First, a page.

Believers need the help of the Holy Spirit to obey (Ezekiel 36:27) and the support of faith community (Hebrews 10:24-25). As GotQuestions.org notes, obeying Jesus confirms one’s identity as his sheep who know his voice (John 10:27).
Imitating Jesus’ Example
In addition to obeying Jesus’ direct commands, followers of Christ are called to imitate his life and character. As the apostle John wrote, “whoever claims to live in him must live as Jesus did” (1 John 2:6).
Major aspects of Christ’s example include serving others (Mark 10:45), showing compassion (Matthew 9:36), pursuing justice (Matthew 23:23), demonstrating humility (Philippians 2:5-8), integrity (1 Peter 2:22), and perseverance through suffering (Hebrews 12:3).
The early church understood imitating Christ’s example as essential for spiritual growth. Paul told the Corinthians to “follow my example, as I follow the example of Christ” (1 Corinthians 11:1). Similarly, he instructed the Ephesians to “be imitators of God” and live a life of love “just as Christ loved us” (Ephesians 5:1-2).
Christian spiritual formation involves letting Jesus’ extraordinary life shape one’s character and conduct by walking as he walked (1 John 2:6).
Study and Prayer
Reading and Meditating on Scripture
Reading the Bible and meditating on its meaning is crucial for following Jesus. As His disciples, we need to know His teachings, example, and commands. The Bible is God’s love letter to humanity, revealing who He is and how we can have a relationship with Him.
Set aside regular quiet time to read Scripture, even if just a few verses a day. Ask God to speak to you through His word. Write down thoughts and questions that come to mind. Highlight or bookmark meaningful passages to revisit. Consider getting a study Bible or commentary for deeper insight.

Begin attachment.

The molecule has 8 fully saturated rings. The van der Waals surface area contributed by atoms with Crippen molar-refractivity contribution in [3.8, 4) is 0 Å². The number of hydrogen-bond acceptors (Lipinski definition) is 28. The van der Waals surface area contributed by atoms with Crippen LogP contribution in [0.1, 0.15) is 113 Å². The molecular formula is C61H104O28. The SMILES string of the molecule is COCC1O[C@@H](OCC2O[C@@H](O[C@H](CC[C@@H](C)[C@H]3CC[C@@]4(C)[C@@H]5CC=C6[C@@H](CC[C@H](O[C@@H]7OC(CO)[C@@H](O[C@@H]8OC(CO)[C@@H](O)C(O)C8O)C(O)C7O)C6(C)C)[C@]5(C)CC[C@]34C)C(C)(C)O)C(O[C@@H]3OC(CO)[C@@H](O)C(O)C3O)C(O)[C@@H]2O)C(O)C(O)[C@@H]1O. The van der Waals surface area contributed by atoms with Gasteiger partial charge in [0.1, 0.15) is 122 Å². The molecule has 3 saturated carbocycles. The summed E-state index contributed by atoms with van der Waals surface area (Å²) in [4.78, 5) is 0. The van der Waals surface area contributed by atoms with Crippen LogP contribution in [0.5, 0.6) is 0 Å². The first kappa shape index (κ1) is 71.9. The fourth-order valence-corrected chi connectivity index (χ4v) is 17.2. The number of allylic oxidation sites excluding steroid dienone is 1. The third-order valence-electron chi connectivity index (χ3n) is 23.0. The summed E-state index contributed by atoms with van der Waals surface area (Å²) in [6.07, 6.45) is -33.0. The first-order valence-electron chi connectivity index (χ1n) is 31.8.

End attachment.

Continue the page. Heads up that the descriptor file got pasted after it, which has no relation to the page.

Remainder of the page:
As you read and reflect, look for how biblical truths and stories apply to your life today. Let God’s promises and principles transform your mindset. Be willing to obey whatever He shows you. The more time spent in Scripture, the better you’ll know Jesus and His heart.
Communing with God in Prayer
Prayer is vital for following Jesus because that’s how we build intimacy with God. Jesus himself modeled a lifestyle of prayer, frequently withdrawing to quiet places to connect with the Father and seek His will.
Humans were designed for two-way communion with God. Prayer is simply talking and listening to Him as you would a close friend. Be real and honest about what’s going on inside. Bring Him your worries, confusion, pain and anger. Thank Him for the good things too.
Ask for wisdom and guidance to follow Him each day.
Cultivating an active prayer life may feel challenging at first. Distractions abound and focusing can be difficult. Persevere through dry or difficult seasons. Set reminders to pray throughout your day. Prayer walks are great for combining movement with conversation with God.
The more you do it, the more natural it becomes. The reward of deeper intimacy with Jesus makes it all worthwhile.
Fellowship and Community
Participating in a Church
Attending and serving in a local church provides followers of Jesus with opportunities for fellowship, spiritual growth, and community outreach. According to surveys, over 65% of Americans who consider themselves Christians attend religious services at least once a month.
This fellowship with other believers plays a vital role in the life of faith.
By coming together for corporate worship, believers can pray, sing praises, and study Scripture alongside one another. This not only lifts up Jesus Christ but forges unity within the body of Christ (1 Corinthians 12:12).
Additionally, the preaching and teaching in most church services equip Christians with deeper theological knowledge and practical wisdom for following Jesus daily.